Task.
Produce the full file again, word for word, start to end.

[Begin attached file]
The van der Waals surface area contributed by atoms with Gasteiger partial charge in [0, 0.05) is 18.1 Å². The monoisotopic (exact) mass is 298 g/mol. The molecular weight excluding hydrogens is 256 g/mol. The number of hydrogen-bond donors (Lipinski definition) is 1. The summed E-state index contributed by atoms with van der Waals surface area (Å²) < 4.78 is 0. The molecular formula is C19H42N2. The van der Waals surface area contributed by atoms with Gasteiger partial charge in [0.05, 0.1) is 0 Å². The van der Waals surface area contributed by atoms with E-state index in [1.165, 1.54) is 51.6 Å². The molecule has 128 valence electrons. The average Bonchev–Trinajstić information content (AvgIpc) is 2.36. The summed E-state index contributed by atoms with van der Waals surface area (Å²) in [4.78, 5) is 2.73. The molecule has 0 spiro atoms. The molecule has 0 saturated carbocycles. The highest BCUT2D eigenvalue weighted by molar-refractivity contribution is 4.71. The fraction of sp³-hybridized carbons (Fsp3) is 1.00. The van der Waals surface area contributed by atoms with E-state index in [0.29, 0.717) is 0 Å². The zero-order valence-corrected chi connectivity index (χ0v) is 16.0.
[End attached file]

The van der Waals surface area contributed by atoms with Gasteiger partial charge in [0, 0.05) is 18.1 Å². The monoisotopic (exact) mass is 298 g/mol. The molecular weight excluding hydrogens is 256 g/mol. The number of hydrogen-bond donors (Lipinski definition) is 1. The summed E-state index contributed by atoms with van der Waals surface area (Å²) < 4.78 is 0. The molecular formula is C19H42N2. The van der Waals surface area contributed by atoms with Gasteiger partial charge in [0.05, 0.1) is 0 Å². The van der Waals surface area contributed by atoms with E-state index in [1.165, 1.54) is 51.6 Å². The molecule has 128 valence electrons. The average Bonchev–Trinajstić information content (AvgIpc) is 2.36. The summed E-state index contributed by atoms with van der Waals surface area (Å²) in [4.78, 5) is 2.73. The molecule has 0 spiro atoms. The molecule has 0 saturated carbocycles. The highest BCUT2D eigenvalue weighted by molar-refractivity contribution is 4.71. The fraction of sp³-hybridized carbons (Fsp3) is 1.00. The van der Waals surface area contributed by atoms with E-state index in [0.29, 0.717) is 0 Å². The zero-order valence-corrected chi connectivity index (χ0v) is 16.0.